resources, if such activity is carried on in a manner compatible with the preservation of the

wilderness environment.  Furthermore, in accordance with such program as the Secretary of

the Interior shall develop and conduct in consultation with the Secretary of Agriculture, such

areas shall be surveyed on a planned, recurring basis consistent with the concept of

wilderness preservation by the Geological Survey and the Bureau of Mines to determine the

mineral values, if any, that may be present; and the results of such surveys shall be made

available to the public and submitted to the President and Congress.

 

Mineral leases, claims, etc.  (3) Notwithstanding any other provisions of this Act, until

midnight December 31, 1983, the United States mining laws and all laws pertaining to

mineral leasing shall, to the same extent as applicable prior to the effective date of this Act,

extend to those national forest lands designated by this Act as "wilderness areas"; subject,

however, to such reasonable regulations governing ingress and egress as may be prescribed

by the Secretary of Agriculture consistent with the use of the land for mineral location and

development and exploration, drilling, and production, and use of land for transmission lines,

waterlines, telephone lines, or facilities necessary in exploring, drilling, production, mining,

and processing operations, including where essential the use of mechanized ground or air

equipment and restoration as near as practicable of the surface of the land disturbed in

performing prospecting, location, and, in oil and gas leasing, discovery work, exploration,

drilling, and production, as soon as they have served their purpose.  Mining locations lying

within the boundaries of said wilderness areas shall be held and used solely for mining or

processing operations and uses reasonably incident thereto; and hereafter, subject to valid

existing rights, all patents issued under the mining laws of the United States affecting national

forest lands designated by this Act as wilderness areas shall convey title to the mineral

deposits within the claim, together with the right to cut and use so much of the mature timber

therefrom as may be needed in the extraction, removal, and beneficiation of the mineral

deposits, if the timber is not otherwise reasonably available, and if the timber is cut under

sound principles of forest management as defined by the national forest rules and regulations,

but each such patent shall reserve to the United States all title in or to the surface of the lands

and products thereof, and no use of the surface of the claim or the resources therefrom not

reasonably required for carrying on mining or prospecting shall be allowed except as

otherwise expressly provided in this Act: Provided, That, unless hereafter specifically

authorized, no patent within wilderness areas designated by this Act shall issue after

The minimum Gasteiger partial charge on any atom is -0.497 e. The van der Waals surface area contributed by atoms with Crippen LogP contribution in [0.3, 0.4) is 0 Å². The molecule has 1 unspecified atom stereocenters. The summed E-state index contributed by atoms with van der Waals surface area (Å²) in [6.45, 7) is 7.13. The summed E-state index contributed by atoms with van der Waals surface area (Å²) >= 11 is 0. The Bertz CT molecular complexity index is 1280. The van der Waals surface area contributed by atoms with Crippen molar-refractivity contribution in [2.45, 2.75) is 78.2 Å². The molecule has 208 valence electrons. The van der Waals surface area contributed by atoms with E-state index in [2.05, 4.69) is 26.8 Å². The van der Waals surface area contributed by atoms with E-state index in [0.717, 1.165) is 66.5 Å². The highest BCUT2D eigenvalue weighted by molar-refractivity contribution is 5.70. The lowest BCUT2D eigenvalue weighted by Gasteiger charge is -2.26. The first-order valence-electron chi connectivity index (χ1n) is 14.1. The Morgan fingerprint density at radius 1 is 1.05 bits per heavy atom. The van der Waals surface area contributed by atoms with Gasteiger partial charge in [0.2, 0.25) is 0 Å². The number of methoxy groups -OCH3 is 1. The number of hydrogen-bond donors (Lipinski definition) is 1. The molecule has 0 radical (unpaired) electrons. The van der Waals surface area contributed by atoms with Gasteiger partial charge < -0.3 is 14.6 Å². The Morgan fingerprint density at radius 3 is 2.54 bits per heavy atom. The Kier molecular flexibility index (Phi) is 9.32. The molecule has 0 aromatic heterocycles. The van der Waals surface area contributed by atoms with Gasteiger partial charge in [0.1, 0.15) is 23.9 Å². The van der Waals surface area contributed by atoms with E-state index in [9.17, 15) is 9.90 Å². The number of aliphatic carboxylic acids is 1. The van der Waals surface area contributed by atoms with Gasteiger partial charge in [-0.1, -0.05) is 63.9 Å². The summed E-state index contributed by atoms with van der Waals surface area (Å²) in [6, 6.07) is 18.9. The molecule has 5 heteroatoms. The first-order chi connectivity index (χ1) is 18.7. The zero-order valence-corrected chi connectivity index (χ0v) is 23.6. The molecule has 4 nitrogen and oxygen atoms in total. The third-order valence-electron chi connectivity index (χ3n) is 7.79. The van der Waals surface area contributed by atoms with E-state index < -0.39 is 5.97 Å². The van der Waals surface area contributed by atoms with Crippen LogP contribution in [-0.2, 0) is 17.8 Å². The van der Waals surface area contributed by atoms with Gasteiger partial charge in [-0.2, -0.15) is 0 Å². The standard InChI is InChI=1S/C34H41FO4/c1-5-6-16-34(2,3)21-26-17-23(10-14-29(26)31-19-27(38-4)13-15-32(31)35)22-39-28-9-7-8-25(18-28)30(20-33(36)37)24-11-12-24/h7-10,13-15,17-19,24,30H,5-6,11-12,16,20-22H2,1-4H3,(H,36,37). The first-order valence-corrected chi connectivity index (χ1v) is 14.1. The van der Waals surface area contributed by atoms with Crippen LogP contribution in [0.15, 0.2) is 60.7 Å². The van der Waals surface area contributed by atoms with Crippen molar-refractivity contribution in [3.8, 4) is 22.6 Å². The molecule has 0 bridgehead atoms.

December 31, 1983, except for the valid claims existing on or before December 31, 1983.

Mining claims located after the effective date of this Act within the boundaries of wilderness

areas designated by this Act shall create no rights in excess of those rights which may be

patented under the provisions of this subsection.  Mineral leases, permits, and licenses

covering lands within national forest wilderness areas designated by this Act shall contain

such reasonable stipulations as may be prescribed by the Secretary of Agriculture for the

protection of the wilderness character of the land consistent with the use of the land for the

purposes for which they are leased, permitted, or licensed.  Subject to valid rights then

existing, effective January 1, 1984, the minerals in lands designated by this Act as wilderness

areas are withdrawn from all forms of appropriation under the mining laws and from

disposition under all laws pertaining to mineral leasing and all amendments thereto.

 

Water resources and grazing.  (4) Within wilderness areas in the national forests designated

by this Act, (1) the President may, within a specific area and in accordance with such

regulations as he may deem desirable, authorize prospecting for water resources, the

establishment and maintenance of reservoirs, water-conservation works, power projects,

transmission lines, and other facilities needed in the public interest, including the road

construction and maintenance essential to development and use thereof, upon his determina-

tion that such use or uses in the specific area will better serve the interests of the United

States and the people thereof than will its denial; and (2) the grazing of livestock, where

established prior to the effective date of this Act, shall be permitted to continue subject to

such reasonable regulations as are deemed necessary by the Secretary of Agriculture.

 

(5) Other provisions of this Act to the contrary notwithstanding, the management of the

Boundary Waters Canoe Area, formerly designated as the Superior, Little Indian Sioux, and

Caribou Roadless Areas, in the Superior National Forest, Minnesota, shall be in accordance